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Malik Willis making his mark, applying his lessons

Malik Willis

MOBILE, Ala. — When Malik Willis was growing up in Atlanta, he sought the counsel of another quarterback. He was older, and much larger, but they went to the same high school, and seeing his mentor make it to the NFL and eventually the Super Bowl made an impression.

"It was cool," Willis said of growing up near the hometown of Panthers quarterback Cam Newton. "It was definitely cool. He went to the Super Bowl and he's like from 15 minutes from where I live, so that's cool."

But Willis wasn't just a star-struck fan, he was a talented player in his own right. So as he got to Westlake High School and played for Newton's 7-on-7 team, he got advice from the man who was in the place he wanted to eventually be.

"He always gave me little nuggets of information that I could keep with me for the rest of my life," Willis said. "He's definitely been a big part of that."

True to Newton's nature, only part of those lessons were about football. Willis said Newton's message was as much about personal development and responsibility, and making sure they had done enough to prepare themselves for the next challenge, because there's always a next challenge.

"I mean, more than anything, he was telling us about stuff off the field, being careful in whatever we do," Willis said. "And taking advantage of what we have, and using your work ethic for your best advantage. Trying to get where you're trying to go, and understand you can't do what everybody else is doing if you're trying to get where they're not. Just focusing on those things, more than anything.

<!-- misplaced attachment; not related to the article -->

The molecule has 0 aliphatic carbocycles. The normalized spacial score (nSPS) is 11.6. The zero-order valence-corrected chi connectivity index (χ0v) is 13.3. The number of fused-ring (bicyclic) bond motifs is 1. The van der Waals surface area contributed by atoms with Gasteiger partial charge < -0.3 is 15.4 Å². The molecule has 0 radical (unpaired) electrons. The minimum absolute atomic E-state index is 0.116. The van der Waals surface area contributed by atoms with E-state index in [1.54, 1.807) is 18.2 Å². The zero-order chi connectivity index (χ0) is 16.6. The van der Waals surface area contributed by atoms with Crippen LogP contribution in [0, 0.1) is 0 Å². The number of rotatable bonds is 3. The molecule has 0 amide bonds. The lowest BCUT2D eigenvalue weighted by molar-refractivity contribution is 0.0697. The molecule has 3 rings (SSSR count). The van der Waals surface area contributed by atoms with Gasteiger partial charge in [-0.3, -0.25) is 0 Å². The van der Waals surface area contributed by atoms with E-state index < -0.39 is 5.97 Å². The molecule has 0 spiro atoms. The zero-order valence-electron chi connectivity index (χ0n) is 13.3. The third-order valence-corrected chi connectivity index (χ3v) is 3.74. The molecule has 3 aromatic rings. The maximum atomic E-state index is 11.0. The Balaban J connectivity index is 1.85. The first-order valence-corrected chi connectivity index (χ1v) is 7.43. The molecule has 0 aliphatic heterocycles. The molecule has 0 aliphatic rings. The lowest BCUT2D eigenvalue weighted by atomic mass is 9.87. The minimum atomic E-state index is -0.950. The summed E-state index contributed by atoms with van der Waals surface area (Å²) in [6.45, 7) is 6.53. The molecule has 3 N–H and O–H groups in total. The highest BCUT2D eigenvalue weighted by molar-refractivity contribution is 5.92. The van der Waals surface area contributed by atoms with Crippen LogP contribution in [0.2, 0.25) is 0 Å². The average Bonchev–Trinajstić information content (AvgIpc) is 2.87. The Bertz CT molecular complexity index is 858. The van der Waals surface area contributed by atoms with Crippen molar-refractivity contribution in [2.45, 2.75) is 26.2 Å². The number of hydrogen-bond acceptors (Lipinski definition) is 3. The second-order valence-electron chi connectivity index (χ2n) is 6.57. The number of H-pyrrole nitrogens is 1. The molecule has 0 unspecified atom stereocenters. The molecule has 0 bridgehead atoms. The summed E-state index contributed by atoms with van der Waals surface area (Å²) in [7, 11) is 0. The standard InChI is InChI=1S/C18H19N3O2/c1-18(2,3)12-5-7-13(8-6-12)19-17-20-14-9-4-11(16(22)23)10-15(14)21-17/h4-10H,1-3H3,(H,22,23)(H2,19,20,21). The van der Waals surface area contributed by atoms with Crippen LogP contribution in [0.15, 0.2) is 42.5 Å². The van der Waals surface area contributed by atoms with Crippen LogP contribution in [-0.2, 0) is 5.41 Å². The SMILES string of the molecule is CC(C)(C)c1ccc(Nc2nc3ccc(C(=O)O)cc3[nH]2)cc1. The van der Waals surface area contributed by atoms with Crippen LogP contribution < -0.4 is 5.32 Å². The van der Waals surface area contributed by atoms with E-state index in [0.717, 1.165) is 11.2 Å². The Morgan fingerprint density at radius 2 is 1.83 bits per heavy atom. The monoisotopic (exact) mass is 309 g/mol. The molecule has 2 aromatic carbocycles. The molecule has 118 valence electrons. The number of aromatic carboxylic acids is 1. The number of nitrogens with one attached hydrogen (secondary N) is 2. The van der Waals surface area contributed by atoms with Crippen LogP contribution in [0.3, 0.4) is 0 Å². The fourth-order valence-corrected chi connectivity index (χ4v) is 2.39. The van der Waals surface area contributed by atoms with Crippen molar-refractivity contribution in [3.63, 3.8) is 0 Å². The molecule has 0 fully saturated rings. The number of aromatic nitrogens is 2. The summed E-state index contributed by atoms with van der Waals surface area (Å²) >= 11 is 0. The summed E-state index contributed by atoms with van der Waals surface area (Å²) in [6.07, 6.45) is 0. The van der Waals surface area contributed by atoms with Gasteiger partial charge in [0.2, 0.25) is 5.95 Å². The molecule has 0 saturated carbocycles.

"When we were on the 7-on-7 team, he'd tell us about that competition we're going against, that's 10 percent of what you're working against when you're working out, doing extra work. You're going against him one day a week; you're going against everybody else all the other days of the week."

Willis internalized those lessons, and even followed Newton's path to Auburn for a few years, before transferring to Liberty and becoming the kind of quarterback who could also be a high first-round pick.

This week, he's impressing scouts at the Senior Bowl, a significant step up in terms of competition for him, but one he doesn't look out of place taking.

He easily has the strongest arm of the six quarterbacks here, even if he's not always the most accurate. During Wednesday's practice, when Pitt's Kenny Pickett appeared to struggle in the rainy conditions, Willis zipped the ball across the field sharply.